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Saturday, July 3, 2010

Hasta Luego Sevilla...

So my time here in Sevilla has come to an end... and as I began packing, deciding what to keep and what to throw struck me that even little ticket stubs and notes scrawled in my notebook suddenly seem like things I can't part with.

Much of the experiences here in Sevilla challenged me and at times the cultural learning curve seemed imposibly steep, but after looking through and reflecting on my notes and drawings I am realizing that this place and the people who live here have really impacted and inspired me.

Once I had finished packing I dropped by the chino- the corner zippy mart where I bought super glue, oranges and other random necessities- to say "tsai chen" (goodbye in chinese). Its funny how you can adapt albeit reluctantly at times and make a whole new life in completely different city across the globe- It makes me appreciate imigrants who leave everything familiar behind in search of a better future or freedom or opportunity...they come sometimes with no support and have to build their communities from scratch- and this really impresses me because I feel blessed to have a supportive and loving family which makes it possible for me to branch way out without fear of falling. But being away from that net of support really pushed me to test the waters and also to appreciate what I have.


Wednesday, June 23, 2010

The Great Gaudi

I visited my friend Dasha in Barcelona and she took me on a grand tour of the city to see Gaudi's masterpieces including El Parque Guell, La Sagrada Familia y otros edificios como la pedrera.

His unique style is highlighted even among the many impressive buildings in Barcelona. It is amazing that his work continues to stand out and is immediately recognizable, from its organic shapes, brightly colored tiles, and whimsical curves. 

Monkey see monkey steal!

Ok so in my experience wild animals tend to have a healthy fear of humans at least so I thought... but the monkey's in Gibraltar act more like we are in fact the ones who should fear. Check out the oversized primate next to me and you can see that he was certainly less than thrilled to have us encroaching on his territory.

The Barbary apes of Gibraltar are entertaining and amazingly smart- while eating lunch (inside a protected enclosure) we spotted one of them scurrying of with a pack of principe cookies...a few minutes later we caught him dextrously unwrapping the food and pulling out one cookie examining it and then eating it in small bites as though he knew the proper procedure- it looked like a furry oversized todler who had finally gotten into the cookie jar- and DID NOT want to share the spoils :)

We took a cable car to the top of the rock and the views were amazing! It was funny to hear and see english everywhere and I was impressed by the ease with which the sales clerks and tour guides flowed from english to spanish flawlessly.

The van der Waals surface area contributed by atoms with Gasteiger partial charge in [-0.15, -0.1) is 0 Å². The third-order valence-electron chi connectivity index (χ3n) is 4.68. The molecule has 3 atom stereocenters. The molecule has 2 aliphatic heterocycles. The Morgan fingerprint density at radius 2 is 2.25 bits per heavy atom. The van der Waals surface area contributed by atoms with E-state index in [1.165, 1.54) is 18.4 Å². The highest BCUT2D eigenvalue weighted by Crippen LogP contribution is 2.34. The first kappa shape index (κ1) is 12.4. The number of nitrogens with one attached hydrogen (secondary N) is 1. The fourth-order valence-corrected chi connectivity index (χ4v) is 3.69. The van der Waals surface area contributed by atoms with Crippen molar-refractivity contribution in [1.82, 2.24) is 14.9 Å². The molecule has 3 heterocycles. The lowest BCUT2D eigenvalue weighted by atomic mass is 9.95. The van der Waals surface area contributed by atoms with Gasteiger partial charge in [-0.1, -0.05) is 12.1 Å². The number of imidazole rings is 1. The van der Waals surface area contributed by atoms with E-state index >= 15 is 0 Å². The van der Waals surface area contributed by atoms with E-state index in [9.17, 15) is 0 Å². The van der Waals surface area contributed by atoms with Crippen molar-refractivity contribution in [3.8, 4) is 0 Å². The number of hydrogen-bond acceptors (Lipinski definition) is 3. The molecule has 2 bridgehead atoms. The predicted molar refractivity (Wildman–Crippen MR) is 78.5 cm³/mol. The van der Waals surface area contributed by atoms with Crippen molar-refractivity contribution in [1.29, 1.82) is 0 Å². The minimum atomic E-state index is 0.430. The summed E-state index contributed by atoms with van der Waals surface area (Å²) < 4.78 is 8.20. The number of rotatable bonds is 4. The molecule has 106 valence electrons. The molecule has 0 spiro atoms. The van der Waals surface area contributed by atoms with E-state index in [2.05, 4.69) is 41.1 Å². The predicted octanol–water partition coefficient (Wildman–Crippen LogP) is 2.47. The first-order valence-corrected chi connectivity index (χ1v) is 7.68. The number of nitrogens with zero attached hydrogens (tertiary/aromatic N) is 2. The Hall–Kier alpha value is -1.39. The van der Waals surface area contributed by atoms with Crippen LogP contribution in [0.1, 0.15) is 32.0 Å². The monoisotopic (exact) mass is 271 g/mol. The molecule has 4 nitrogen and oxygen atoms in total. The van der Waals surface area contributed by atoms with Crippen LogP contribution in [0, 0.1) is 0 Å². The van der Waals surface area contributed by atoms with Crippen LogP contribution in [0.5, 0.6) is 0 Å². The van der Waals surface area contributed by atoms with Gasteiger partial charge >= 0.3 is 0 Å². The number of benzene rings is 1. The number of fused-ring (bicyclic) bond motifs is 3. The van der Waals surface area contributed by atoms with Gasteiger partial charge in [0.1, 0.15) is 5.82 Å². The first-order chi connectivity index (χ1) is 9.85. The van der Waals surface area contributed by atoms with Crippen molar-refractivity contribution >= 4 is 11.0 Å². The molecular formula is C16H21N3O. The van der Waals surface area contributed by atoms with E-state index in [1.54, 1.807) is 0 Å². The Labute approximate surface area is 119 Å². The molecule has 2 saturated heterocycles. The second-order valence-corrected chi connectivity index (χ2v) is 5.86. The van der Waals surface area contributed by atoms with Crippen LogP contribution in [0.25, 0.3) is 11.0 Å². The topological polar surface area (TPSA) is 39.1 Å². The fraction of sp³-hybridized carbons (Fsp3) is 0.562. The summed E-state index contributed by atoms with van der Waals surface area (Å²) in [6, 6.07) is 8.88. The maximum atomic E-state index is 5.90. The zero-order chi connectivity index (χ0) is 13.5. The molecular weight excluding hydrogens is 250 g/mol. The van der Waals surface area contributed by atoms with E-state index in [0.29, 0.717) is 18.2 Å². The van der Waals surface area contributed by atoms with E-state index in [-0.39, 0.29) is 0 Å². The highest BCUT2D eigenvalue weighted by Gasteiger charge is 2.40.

It is quite a unique place and I am glad to have been able to visit it. 

Sunday, June 6, 2010

Dinner and Dancing

So last night we went out for a girls night :)

The plan was to try out a new Moroccan Restaurant nearby....

The interior was decorated to the nines and genuinely felt like we were sitting at a fancy restaurant in Marakesh, with tiny candles, glass lamps, handmade tasheens, and traditional music filling the warm colorful space.

We had a lovely 2 hour meal with hummus, olives, various tasheens, moroccan mint tea and dulces arabes... 

We were just begining to try our tea when all of a sudden the music got louder and out came a bellydancer! She performed for a few songs and then went back to change costumes. We discussed her style and wondered where she might be from, and then out she came again, this time with a more traditional outfit. Before we knew it she had come up to our table and invited the 3 of us to come and dance with her. :) We had a blast trading moves, dancing around and laughing together. 

Once we had sat back down she came over motioning to the veins in her forearm "Viene de la sangre, no?" I smiled nodding and then she asked "where are you from?" I explained that I was Lebanese and that when I hear the music I cannon help but dance. She complimented our dancing and for joining her on the floor and we thanked her for a great performance. 

After dinner we took a walk around Sevilla just taking it all in... it is crazy that in less than a week I will be leaving this amazing city.

Tuesday, June 1, 2010

Feelin HOT HOT HOT-45 degrees to be exact!!

SO we decided to go to the Reales Alkasares to draw on the hottest day we have experienced so far here in Sevilla.

11am and temperatures had already reached 45!!! (thats like over 100 degrees farenheight)

But we chose a place in the shade and drew one of the many beautiful fuentes in the extensive gardens behind the Alkasares. After several hours baking in the sun- i mean sketching, we walked around to see if we could spot the famoso pavo real!! And after about haf an hour we were just about to give up when we practically stepped on the thing as we rounded a corner.  It was just sitting calmly in a pile of leaves enjoying the shade.

Needless to say we took loads of pictures and we were amazed at how close we were able to get to the beautiful bird ...perhaps he is used to the paparazzi -i mean after all his feathers really are exquisite.

The only funny thing was that compared to the female, the macho was much more beautiful and she looked extremely plain.  But the grounds keeper was saying that the reason for the colorful feathers was merely to show off for the female and the rest of the time he had to drag the heavy load behind him lol its amazing what some creatures do to attract a mate.